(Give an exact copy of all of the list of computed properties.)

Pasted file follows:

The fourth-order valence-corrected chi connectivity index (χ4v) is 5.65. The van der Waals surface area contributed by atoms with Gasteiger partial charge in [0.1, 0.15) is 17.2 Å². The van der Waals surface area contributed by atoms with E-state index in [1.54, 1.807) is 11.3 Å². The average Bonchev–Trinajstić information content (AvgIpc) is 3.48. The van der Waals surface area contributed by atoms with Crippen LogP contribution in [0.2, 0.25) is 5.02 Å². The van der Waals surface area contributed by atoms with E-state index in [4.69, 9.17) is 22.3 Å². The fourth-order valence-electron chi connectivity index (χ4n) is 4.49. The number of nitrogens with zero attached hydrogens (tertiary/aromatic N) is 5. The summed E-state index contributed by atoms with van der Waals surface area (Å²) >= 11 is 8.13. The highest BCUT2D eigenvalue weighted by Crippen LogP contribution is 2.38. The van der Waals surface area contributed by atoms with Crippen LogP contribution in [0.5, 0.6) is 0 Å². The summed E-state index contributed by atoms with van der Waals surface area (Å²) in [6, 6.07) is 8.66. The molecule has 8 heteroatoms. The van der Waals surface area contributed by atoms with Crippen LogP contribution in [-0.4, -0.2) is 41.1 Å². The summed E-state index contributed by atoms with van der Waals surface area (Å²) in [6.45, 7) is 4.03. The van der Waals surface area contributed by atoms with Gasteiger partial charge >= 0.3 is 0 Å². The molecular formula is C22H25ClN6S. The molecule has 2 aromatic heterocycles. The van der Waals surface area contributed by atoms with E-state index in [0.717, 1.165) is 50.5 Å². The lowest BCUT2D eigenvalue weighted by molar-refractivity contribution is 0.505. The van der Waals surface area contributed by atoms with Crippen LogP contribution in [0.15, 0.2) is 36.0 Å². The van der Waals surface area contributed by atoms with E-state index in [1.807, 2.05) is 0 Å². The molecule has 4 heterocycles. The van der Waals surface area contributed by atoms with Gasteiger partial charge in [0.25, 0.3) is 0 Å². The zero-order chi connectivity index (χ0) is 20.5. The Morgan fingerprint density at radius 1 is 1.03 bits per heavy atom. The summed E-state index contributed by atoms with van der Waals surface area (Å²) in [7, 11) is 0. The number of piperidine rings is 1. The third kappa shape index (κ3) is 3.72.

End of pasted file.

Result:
The fourth-order valence-corrected chi connectivity index (χ4v) is 5.65. The van der Waals surface area contributed by atoms with Gasteiger partial charge in [0.1, 0.15) is 17.2 Å². The van der Waals surface area contributed by atoms with E-state index in [1.54, 1.807) is 11.3 Å². The average Bonchev–Trinajstić information content (AvgIpc) is 3.48. The van der Waals surface area contributed by atoms with Crippen LogP contribution in [0.2, 0.25) is 5.02 Å². The van der Waals surface area contributed by atoms with E-state index in [4.69, 9.17) is 22.3 Å². The fourth-order valence-electron chi connectivity index (χ4n) is 4.49. The number of nitrogens with zero attached hydrogens (tertiary/aromatic N) is 5. The summed E-state index contributed by atoms with van der Waals surface area (Å²) >= 11 is 8.13. The highest BCUT2D eigenvalue weighted by Crippen LogP contribution is 2.38. The van der Waals surface area contributed by atoms with Crippen LogP contribution in [0.5, 0.6) is 0 Å². The summed E-state index contributed by atoms with van der Waals surface area (Å²) in [6, 6.07) is 8.66. The molecule has 8 heteroatoms. The van der Waals surface area contributed by atoms with Crippen LogP contribution in [-0.4, -0.2) is 41.1 Å². The summed E-state index contributed by atoms with van der Waals surface area (Å²) in [6.45, 7) is 4.03. The van der Waals surface area contributed by atoms with Gasteiger partial charge >= 0.3 is 0 Å². The molecular formula is C22H25ClN6S. The molecule has 2 aromatic heterocycles. The van der Waals surface area contributed by atoms with E-state index in [0.717, 1.165) is 50.5 Å². The lowest BCUT2D eigenvalue weighted by molar-refractivity contribution is 0.505. The van der Waals surface area contributed by atoms with Crippen LogP contribution in [0.15, 0.2) is 36.0 Å². The van der Waals surface area contributed by atoms with E-state index in [1.807, 2.05) is 0 Å². The molecule has 4 heterocycles. The van der Waals surface area contributed by atoms with Gasteiger partial charge in [0.25, 0.3) is 0 Å². The zero-order chi connectivity index (χ0) is 20.5. The Morgan fingerprint density at radius 1 is 1.03 bits per heavy atom. The summed E-state index contributed by atoms with van der Waals surface area (Å²) in [7, 11) is 0. The number of piperidine rings is 1. The third kappa shape index (κ3) is 3.72.